3.7.03

WORKS WELL WITH OTHERS? Nightline is doing a brief look at the possible commitment of U.S. troops to Liberia. Put in context, there are troops deployed in some 130 countries, including 10,000 in Afghanistan and 130,000 in Iraq. That's as good a time as any to mention a little bit of my summer reading and join the conversation about the international institutions and the role of the United States within them. Victor Davis Hanson prefers to look inward: " Keep quieter and carry a far bigger stick. Methodically and politely transfer, redeploy, and reduce troops from countries that have opposed our efforts of the past two years or whose populations simply profess no overt support for the United States." Two presenters to the Chicago Council on Foreign Relations, on book tours, presented a different perspective (first mentioned in these pages here.) Newsweek's Michael Hirsh, recent author of At War with Ourselves (details or comparison shopping) advances the thesis that go-it-alone in either the Clintonian or Bush the Younger model doesn't quite work, and both administrations eased, ultimately, toward working more with others. Perhaps that's what's at work with respect to Liberia -- some U.S. cooperation in Africa, some French and U.N. help in Iraq. Hirsh notes that U.N. workers are already active in Afghanistan doing what he characterizes as the "scutwork" of nation building. In addition, German and Norwegian forces have gone in harms way there.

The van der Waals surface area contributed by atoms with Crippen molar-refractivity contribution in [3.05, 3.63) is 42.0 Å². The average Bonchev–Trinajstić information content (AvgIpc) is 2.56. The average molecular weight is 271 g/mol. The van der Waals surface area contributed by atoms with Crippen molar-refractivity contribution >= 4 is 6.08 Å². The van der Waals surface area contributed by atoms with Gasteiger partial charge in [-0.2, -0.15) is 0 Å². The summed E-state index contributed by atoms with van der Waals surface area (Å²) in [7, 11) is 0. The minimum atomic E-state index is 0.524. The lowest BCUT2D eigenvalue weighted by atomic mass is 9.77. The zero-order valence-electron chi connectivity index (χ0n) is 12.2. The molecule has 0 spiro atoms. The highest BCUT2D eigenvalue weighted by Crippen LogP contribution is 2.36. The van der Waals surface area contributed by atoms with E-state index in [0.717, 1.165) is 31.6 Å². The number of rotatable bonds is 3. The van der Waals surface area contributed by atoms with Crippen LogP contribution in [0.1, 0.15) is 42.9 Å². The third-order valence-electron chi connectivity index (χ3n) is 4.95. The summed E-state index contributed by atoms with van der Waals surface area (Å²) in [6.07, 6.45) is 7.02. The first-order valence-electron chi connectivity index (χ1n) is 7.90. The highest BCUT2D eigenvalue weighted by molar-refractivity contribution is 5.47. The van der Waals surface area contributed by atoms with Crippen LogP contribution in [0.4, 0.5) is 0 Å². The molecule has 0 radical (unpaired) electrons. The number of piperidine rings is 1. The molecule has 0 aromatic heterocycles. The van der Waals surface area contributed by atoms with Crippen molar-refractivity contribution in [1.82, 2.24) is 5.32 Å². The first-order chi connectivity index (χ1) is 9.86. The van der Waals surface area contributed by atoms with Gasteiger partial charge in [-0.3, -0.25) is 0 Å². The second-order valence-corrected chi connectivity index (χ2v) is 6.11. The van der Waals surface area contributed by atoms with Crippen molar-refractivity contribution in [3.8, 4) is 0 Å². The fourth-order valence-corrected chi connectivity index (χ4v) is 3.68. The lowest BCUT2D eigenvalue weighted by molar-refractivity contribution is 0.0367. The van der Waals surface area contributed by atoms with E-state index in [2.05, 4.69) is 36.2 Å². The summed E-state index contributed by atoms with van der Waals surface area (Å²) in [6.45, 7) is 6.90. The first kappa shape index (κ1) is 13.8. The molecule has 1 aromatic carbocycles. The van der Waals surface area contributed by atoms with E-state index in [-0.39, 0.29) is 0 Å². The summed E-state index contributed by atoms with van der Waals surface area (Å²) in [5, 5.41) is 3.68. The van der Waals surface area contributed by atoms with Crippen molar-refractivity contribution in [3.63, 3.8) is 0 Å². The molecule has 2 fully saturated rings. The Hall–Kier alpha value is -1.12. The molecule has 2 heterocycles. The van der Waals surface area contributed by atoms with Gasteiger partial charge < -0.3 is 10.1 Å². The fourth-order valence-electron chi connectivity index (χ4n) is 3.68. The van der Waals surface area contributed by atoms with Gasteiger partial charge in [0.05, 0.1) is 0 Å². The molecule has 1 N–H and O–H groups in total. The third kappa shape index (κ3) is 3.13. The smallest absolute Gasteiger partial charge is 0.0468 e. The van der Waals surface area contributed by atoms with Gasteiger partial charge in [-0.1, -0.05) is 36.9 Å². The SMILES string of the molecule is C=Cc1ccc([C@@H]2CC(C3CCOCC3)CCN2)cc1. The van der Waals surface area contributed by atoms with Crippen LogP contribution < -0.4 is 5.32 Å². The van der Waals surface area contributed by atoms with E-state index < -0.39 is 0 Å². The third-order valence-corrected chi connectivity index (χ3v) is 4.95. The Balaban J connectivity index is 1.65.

Such cooperation would please Clyde Prestowitz, a trade negotiator during the Reagan Administration. He was touring his somewhat more polemical Rogue Nation (details -- compare prices.) Prestowitz's book is a bit hard to figure -- it is as if he concedes all the criticisms of the blame-America-first crowd and then offers a series of "yeah, but ..." responses. For instance, he proposes a reorganization of the U.N. Security Council with a European Union representative rather than the U.K. and France. He notes that President Bush may have missed an opportunity in September 2001 to assure the U.S. that the rest of the world doesn't hate us, and to thank the rest of the world for their outpouring of support (you may recall the unofficial "thanks" websites that went around the internet in those days.) His proposal that the U.S. ratify the Kyoto Treaty as amended rings a bit hollow, as does his complaint that one or two key Senators can hold up a treaty. If memory serves, it was more like 95 Senators that held up Kyoto, and the U.S. Constitution ought to count for something in our decision making. (To grant unelected international bureaucrats the ability to trump the Constitution is to grant somebody -- in the best case a benevolent bureaucrat -- despotic powers easily abused.) His thinking about the euro as a competing reserve currency has strengths and weaknesses. Many years ago, Jane Jacobs (I think it was in Life and Death of Great American Cities) noted that the currency union called the United States inflicted steep adjustment costs on cities that fell on hard times, because they could not devalue their currency relative to other cities. Something similar will be at work within Europe -- France can no longer devalue the franc (or have franc traders bid it down relative to other currencies) to cope with its recent difficulties exporting to the United States. Lots of food for thought.

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